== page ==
- The most incongruous thing ever: seeing a Saudi man wearing a plaid shirt and a cowboy hat painting the faces of small children in a mall. (Painting their faces poorly, I might add.)
- We're off of complete lockdown now, although there are still severe restrictions on where we can go and how long we can spend there. To celebrate, I'm going out for lunch with friends in half an hour or so.
- Last week I had to explain to one of our local hires who Columbus was and why we have a holiday for him. Given how ubiquitous the story of Columbus is in elementary-school classrooms, it was somewhat of a shock to find someone to whom he wasn't all that important in local history.
And finally, I may go to Yemen in December for a few weeks to cover a staffing shortage there. I am actually excited to go there, despite everything that's happened in the last month. If I had my choice of all Arab countries to be assigned to in A-100, Yemen and Syria would have been at the top of the list. But here I am, so I'll take what I can get.
Friday, October 03, 2008
One of the tabs on the program's window allows you to search for local addresses and phone numbers, and the system has auto-detected that I am in Saudi Arabia. The program helpfully provides the most popular keywords for the country, which I have translated below. (Repeat keywords have the same meaning in English but are synonyms in Arabic.)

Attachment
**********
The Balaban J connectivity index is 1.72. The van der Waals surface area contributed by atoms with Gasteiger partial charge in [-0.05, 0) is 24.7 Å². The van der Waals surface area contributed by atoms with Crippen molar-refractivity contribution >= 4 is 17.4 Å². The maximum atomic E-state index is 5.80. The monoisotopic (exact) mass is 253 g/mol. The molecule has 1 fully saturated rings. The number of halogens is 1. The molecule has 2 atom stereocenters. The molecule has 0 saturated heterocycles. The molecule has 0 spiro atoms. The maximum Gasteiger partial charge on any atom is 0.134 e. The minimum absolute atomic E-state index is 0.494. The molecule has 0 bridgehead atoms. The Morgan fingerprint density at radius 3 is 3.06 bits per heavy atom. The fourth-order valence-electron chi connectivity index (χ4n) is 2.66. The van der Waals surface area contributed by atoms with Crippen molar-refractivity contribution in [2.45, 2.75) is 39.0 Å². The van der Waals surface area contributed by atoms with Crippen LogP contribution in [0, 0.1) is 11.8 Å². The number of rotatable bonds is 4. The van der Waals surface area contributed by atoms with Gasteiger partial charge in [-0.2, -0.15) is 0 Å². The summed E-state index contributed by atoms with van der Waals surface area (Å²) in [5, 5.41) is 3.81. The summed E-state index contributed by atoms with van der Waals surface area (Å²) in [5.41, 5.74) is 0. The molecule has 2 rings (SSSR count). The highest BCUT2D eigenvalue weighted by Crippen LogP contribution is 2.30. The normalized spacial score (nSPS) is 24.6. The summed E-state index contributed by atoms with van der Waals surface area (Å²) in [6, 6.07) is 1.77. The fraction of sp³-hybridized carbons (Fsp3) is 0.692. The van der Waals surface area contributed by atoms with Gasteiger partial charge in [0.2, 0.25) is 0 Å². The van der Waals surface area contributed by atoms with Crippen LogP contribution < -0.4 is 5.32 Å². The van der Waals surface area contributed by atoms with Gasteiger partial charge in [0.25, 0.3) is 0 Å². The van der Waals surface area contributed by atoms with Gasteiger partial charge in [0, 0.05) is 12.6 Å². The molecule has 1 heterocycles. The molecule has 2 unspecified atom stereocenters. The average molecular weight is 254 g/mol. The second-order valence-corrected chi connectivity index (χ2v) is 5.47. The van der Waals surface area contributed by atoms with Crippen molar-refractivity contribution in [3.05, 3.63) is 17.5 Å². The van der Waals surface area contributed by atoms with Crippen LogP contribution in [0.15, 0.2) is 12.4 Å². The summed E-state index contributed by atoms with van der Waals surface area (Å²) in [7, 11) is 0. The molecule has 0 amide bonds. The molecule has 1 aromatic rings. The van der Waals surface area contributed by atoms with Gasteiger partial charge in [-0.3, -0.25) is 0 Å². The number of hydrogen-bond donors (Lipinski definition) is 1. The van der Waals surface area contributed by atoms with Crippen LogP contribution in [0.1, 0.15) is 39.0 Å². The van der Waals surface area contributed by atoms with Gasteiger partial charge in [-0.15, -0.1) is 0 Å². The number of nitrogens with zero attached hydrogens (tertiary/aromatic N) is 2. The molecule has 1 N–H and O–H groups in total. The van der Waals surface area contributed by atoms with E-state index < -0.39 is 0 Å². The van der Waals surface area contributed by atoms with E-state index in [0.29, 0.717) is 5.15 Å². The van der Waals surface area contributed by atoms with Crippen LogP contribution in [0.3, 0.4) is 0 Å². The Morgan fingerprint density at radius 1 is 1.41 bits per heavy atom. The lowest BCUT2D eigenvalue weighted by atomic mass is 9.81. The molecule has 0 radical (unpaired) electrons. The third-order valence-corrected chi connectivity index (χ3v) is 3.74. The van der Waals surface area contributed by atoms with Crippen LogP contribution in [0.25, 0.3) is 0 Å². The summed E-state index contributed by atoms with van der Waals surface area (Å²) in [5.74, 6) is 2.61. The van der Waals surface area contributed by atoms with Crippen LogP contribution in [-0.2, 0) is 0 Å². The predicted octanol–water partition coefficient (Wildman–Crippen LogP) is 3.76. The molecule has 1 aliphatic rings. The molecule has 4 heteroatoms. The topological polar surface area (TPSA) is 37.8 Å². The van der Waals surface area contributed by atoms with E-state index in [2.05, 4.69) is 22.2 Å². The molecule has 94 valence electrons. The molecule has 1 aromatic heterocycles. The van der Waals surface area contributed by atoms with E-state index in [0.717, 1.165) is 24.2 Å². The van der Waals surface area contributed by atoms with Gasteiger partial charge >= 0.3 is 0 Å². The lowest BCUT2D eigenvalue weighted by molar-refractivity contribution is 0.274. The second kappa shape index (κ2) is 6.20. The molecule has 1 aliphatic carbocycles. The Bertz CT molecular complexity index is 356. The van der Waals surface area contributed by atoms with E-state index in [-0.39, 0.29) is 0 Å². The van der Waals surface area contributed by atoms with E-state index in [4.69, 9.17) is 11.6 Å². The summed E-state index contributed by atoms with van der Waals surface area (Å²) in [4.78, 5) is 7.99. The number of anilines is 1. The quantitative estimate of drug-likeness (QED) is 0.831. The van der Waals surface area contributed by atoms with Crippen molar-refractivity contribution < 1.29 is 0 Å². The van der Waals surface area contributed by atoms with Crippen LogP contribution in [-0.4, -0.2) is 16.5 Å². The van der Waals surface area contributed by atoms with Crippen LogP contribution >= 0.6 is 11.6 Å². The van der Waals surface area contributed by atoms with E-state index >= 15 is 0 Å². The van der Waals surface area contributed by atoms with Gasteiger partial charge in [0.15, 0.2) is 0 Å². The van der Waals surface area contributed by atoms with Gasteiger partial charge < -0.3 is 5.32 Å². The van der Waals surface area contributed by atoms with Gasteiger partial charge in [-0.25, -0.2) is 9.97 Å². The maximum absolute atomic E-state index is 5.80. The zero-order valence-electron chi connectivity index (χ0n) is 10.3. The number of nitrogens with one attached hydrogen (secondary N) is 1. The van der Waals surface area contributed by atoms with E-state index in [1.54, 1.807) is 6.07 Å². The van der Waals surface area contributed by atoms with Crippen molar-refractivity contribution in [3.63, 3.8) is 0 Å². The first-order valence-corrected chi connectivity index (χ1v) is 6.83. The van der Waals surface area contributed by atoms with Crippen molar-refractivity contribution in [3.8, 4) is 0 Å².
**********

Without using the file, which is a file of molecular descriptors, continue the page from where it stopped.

Restaurant. Getting to know someone. Love. Love. Girls. Sex. Saudi [in English]. Friendship. Girl. I love. Company. Riyadh. I. Love [in English]. Sex. My father. Friendship only. Getting to know someone. Getting to know someone.
As a friend of mine would say, there's jahiliyya in them thar links.
Thursday, October 02, 2008
"Hi, my name is hannah draper, and I'm a resident of West Memphis who currently resides in Saudi Arabia. I have sent you multiple copies of my absentee ballot request. Can you confirm that you've received it?"
"Oh, honey, if you saw how big our stack of requests is, you'd know it'd take me all day to find yours."
"Um... this is kind of important. Can't you tell me if I'm going to get to vote?"
"We just got ballots in today and we're going to mail them next week."
"Yeah, but if you didn't get my request, it'd be too late for me to get a ballot if I have to wait until I don't get one. The APO mail system is kind of slow."
*heavy sigh* "Are you in the military?"
"No, I'm a diplomat. I'm a civilian, but I have an APO address."
*long pause* "Is your husband in the military?"
*tries to control blood pressure* "No, I'm not married. I'm a civilian - I work for the Department of State. I'm in the embassy here."
"Didn't I talk to you last week?"
"Yes, yes you did. I asked you to email me or to call my family in West Memphis when you received my absentee ballot request."
"Oh, looky here, we mailed you your ballot on Monday!"
"...but you just told me that you only got ballots in today."
"Right, but we had some already, we just got more today. Your ballot was mailed on Monday."
I just have to hope for the best, right? It's not like my vote will flip any of the federal or state-wide races in Arkansas; my district hasn't voted for a Republican congressman since Reconstruction, and no one seriously contests that McCain will win our electoral votes. Still, there's the downticket stuff that I do care about, and courtesy of good indoctrination as a child, I think I'd rather cut off my own arm than neglect voting.
By the way, if you're not following fivethirtyeight.com, you should be. One of the best polling information shops around. 538 and TPM are my guidebooks this season!